For me, a class is coupled very tightly to anywhere its name is mentioned in the code. I can't swap that class out for another implementation (one for testing, one for better performance, one for a different customer, whatever) without changing every occurrence of that name. Let's hope you have access to all the source code that uses your class!

That same class might be a lot less coupled if it implements an interface or extends a well-known base class, and the code always just refers to that interface or base class and doesn't care which class implements it. In that case, changing the implementation is very easy and localized, and needs no recompilation of code which uses it.

It's even possible to create a new implementation long after the code which uses it is compiled and deployed, and dynamically load it into a running program. Servers, in particular, use this approach a lot.

The Singleton pattern ties all the code which uses it very closely to a particular name and implementation. Whatever you call them, Singletons and statics are "global", and "globals" are well known for making understanding, maintenance and improvement of software harder and more expensive.


and


By Ilja Preuss

Besides the static reasons Frank mentioned, there is also a dynamic coupling. This coupling gets most obvious when you try to unit test classes using a Singleton (or even the Singleton itself). It's near to impossible to have the testcases being independent from one another without compromising the "only one instance" rule of the singleton.


Can you please explain more about dynamic coupling, because this is the first time I am hearing about this term.
Stan James
(instanceof Sidekick)
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Joined: Jan 29, 2003
Posts: 8791
Part of the Singleton pattern is a mechanism to control the number of instances (usually one) and give access to them. The common "static member variable" example is not the only possible mechanism. For example, it could be a factory that could return any compatible class.

SomeInterface single = SingletonFactory.getInstance();

We can configure the factory to return a new class or a test class or whatever we need. Spring uses "dependency injection" with an application assembler, so you just have a method:

public void setSomeObject( SomeInterface theInstance )

and the assembler calls it. Now it's even easier to configure for testing as a JUnit test can setSomeObject to a mock or whatever it needs.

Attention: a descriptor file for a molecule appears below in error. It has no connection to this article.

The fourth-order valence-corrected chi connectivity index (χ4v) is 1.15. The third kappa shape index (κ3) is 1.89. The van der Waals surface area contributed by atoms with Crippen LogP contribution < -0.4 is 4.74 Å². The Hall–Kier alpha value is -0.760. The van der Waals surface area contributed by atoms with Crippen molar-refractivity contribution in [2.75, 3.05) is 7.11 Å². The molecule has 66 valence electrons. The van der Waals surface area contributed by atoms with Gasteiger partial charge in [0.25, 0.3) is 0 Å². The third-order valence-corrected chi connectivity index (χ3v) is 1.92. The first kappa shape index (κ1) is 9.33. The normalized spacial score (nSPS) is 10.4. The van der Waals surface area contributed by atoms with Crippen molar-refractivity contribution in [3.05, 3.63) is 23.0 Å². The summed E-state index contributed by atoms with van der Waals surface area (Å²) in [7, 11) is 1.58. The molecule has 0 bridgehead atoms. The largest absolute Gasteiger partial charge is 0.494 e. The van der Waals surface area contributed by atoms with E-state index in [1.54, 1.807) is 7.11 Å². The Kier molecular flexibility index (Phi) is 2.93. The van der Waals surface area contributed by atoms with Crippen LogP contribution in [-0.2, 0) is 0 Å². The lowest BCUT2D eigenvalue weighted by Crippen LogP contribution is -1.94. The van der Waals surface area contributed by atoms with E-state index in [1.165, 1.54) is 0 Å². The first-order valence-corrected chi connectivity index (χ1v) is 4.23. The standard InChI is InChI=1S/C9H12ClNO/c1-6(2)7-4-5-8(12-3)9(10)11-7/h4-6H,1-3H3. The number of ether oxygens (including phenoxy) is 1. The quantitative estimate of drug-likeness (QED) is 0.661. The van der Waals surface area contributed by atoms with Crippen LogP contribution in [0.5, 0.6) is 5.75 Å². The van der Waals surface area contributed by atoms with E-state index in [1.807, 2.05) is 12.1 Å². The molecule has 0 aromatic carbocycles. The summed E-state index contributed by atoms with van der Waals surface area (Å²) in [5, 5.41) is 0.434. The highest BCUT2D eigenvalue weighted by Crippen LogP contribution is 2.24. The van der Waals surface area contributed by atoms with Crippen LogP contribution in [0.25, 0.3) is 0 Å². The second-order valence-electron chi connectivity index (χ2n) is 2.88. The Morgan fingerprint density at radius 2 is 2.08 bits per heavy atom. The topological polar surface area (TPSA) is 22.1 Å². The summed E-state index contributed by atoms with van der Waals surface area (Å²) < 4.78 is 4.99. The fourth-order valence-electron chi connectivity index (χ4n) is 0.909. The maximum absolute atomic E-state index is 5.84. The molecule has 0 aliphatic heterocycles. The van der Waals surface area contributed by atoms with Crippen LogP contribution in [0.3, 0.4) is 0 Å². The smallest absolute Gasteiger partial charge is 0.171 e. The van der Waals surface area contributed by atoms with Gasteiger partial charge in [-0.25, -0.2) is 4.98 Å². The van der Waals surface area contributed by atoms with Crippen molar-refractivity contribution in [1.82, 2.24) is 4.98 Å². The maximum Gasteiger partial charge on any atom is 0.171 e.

With either the factory or injection, clients never really need to know whether it's a singleton or not. I had a singleton in my current project that was a inherited from a prior project. We found out it used member variables and wouldn't work in a multi-threaded environment, so we just changed the factory to return a new one every time. No more singleton.


A good question is never answered. It is not a bolt to be tightened into place but a seed to be planted and to bear more seed toward the hope of greening the landscape of the idea. John Ciardi
rama murthy
Ranch Hand

Joined: Jan 13, 2006
Posts: 82
Thanks for your reply Stan James.

I appreciate if you can answer my doubts with sample codes.

Thanks in advance.
Edisandro Bessa
Ranch Hand

Joined: Jan 19, 2006
Posts: 584
Hi ALL,

Everything Stan said regarding multi-thread problems when using Singleton pattern is really true, however, I don't think it's a reason for definitely abandon this pattern.

There are some elegant approaches we can use to solve this problem.

The problem : (Singleton Pattern and Multi-Thread environment)

Supposing that two threads (so named as T1 and T2, respectively) call the getInstance() method of the Singleton class.

After T1 evaluates the line if (instance == null){ it's stopped by CPU which puts T2 to run.

At line if (instance == null){ T2 also will evaluate the expression as TRUE. So, BOOOM, both threads get two distinct instances of Singleton class.


The possible solutions :

Basically the most two elegant ones are :

1. By declaring getInstance() method as synchronized.



2. Change your code to early create the Singleton instance.


Of course that each approach has its pros and cons but they are still an alternative to continue using Singleton pattern in your code.

Hope that helps.
[ June 20, 2006: Message edited by: Edisandro Bessa ]

"If someone asks you to do something you don't know how to, don't tell I don't know, tell I can learn instead." - Myself